Catastrophic events really seem to be on the rise.  I see many people readily lining up to the microphone to get their opportunity to say "I told you so".  Well, for the record...we're still not listening- but thanks for trying.

Drought conditions force many North Dakota farmers' wheat and barley to be sold as hay.

Drought is no stranger to the plains.  Every time it happens it puts producers in incredibly tough positions. This year the strain has already been felt in the livestock sector with so many producers selling portions of their herd because feed is expensive and hard to come by.   It seems one way to get a little relief, would be to conduct emergency haying of lands that are in the federal Conservation Reserve Program or commonly referred to as "CRP".  So, we sent State Agriculture Commissioner Doug Goering to go get permission from the feds for our drought stricken producers to get to the CRP before all the nutrients in the forage dry up.

Doug was denied.

YOWTCH!  We may have to take that personal! From AP News..

CRP typically doesn’t open until after nesting season ends, to protect wildlife populations. The season in North Dakota ends Aug. 1. Ranchers say that after that day, grass might not be of good enough quality to make it worthwhile to hay.

KX News reports that Commissioner Goering was quite surprised...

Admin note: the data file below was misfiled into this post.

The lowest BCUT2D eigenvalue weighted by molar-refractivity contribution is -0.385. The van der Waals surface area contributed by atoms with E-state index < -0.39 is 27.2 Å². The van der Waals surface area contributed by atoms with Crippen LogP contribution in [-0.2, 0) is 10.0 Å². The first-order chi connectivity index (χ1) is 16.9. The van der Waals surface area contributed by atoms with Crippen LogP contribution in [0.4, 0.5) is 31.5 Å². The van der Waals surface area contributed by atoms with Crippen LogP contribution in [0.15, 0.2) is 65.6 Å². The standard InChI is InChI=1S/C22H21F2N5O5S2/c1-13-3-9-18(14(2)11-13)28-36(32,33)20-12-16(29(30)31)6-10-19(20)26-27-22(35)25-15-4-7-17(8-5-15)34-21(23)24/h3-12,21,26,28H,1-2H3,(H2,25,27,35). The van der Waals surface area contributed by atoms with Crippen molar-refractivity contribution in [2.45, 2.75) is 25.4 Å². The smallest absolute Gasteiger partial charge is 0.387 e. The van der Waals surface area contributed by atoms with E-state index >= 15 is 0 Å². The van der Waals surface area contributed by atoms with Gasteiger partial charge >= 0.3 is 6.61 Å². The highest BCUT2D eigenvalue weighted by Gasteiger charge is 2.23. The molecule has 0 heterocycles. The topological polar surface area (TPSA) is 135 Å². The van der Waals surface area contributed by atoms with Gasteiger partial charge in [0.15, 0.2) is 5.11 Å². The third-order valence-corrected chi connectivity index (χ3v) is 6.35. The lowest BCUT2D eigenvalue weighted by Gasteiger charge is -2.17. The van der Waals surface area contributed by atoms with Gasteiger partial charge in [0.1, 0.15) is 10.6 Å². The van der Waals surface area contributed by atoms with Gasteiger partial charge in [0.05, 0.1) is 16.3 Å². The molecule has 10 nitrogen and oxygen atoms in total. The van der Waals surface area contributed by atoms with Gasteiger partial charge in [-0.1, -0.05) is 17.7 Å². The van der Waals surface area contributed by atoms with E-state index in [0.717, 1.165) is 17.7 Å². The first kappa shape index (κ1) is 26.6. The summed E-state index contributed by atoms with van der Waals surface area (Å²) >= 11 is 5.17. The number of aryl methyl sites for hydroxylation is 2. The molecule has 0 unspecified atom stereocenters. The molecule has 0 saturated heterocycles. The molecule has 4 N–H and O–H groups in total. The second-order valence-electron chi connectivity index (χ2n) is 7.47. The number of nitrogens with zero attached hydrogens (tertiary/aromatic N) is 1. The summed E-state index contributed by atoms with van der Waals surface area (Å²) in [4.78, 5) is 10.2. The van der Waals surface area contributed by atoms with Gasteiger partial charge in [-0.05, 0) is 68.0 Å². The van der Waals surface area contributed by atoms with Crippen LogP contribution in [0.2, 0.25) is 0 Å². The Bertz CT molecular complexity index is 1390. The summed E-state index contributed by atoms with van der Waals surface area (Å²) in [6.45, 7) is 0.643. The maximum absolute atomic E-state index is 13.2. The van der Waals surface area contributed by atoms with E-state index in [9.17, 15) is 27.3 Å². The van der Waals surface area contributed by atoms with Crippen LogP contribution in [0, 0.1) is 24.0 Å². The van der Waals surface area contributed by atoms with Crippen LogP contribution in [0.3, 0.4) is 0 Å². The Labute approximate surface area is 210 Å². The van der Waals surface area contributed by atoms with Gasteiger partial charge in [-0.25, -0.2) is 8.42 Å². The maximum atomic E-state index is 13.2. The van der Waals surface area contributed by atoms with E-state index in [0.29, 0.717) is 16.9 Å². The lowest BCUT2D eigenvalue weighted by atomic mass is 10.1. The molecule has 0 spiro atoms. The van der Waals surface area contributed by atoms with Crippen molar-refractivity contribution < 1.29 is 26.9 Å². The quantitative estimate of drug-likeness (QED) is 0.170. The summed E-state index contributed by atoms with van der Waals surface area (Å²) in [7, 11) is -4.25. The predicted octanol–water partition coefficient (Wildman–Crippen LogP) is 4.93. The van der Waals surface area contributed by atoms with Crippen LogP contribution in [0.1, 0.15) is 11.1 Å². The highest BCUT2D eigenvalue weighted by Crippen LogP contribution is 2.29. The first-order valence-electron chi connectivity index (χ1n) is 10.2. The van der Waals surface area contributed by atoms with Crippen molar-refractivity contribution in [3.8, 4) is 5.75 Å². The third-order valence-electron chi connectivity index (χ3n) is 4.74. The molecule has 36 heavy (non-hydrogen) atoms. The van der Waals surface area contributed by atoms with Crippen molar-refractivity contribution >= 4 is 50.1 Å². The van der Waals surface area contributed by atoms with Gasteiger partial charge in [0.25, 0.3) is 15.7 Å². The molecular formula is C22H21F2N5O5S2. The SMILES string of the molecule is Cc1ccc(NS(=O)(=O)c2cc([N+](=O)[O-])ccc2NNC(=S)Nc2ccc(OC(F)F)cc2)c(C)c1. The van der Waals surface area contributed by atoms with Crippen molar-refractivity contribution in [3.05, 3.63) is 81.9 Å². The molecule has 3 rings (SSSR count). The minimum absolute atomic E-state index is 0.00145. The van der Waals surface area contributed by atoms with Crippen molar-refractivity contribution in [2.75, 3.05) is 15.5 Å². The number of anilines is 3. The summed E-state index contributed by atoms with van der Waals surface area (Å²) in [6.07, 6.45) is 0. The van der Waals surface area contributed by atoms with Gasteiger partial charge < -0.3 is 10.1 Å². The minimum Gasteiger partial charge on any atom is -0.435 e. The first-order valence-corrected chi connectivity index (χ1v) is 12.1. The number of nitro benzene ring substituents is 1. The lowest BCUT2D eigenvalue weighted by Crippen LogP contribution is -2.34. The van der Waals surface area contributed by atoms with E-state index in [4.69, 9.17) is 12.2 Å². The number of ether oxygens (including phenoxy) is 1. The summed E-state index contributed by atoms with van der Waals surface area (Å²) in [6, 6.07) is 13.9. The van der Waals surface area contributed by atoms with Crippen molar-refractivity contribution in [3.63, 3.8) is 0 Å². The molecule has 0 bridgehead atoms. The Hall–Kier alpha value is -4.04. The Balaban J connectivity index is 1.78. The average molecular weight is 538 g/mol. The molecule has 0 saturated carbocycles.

“This drought seems to be a little worse in impacting a larger area of North Dakota than previous droughts, and yet, in previous droughts and emergencies, there’s been an allowance.”

Well, that was kind of a dick-move on the part of the Feds.  So with CRP not being available for at least a week, where else can somewhat affordable feed-stuff com from?

How about turning failing wheat and barley crops into hay?

With crops all across the plains withering under extreme heat, many farmers have decided to "cut" their losses and convert under performing crops into hay.

How bad is it?  According to Bloomberg.com, 15% or more of the spring wheat crop may not make it to harvest.  I't be the highest rate of abandonment in decades. So these are hard options facing many producers across the region.

Grains that should be “armpit high” are “boot-high" at best

The United States Department of Agriculture didn't start the drought, but I feel they have some explaining in denying immediate access to CRP lands that would spell some relief for area farmers and ranchers.


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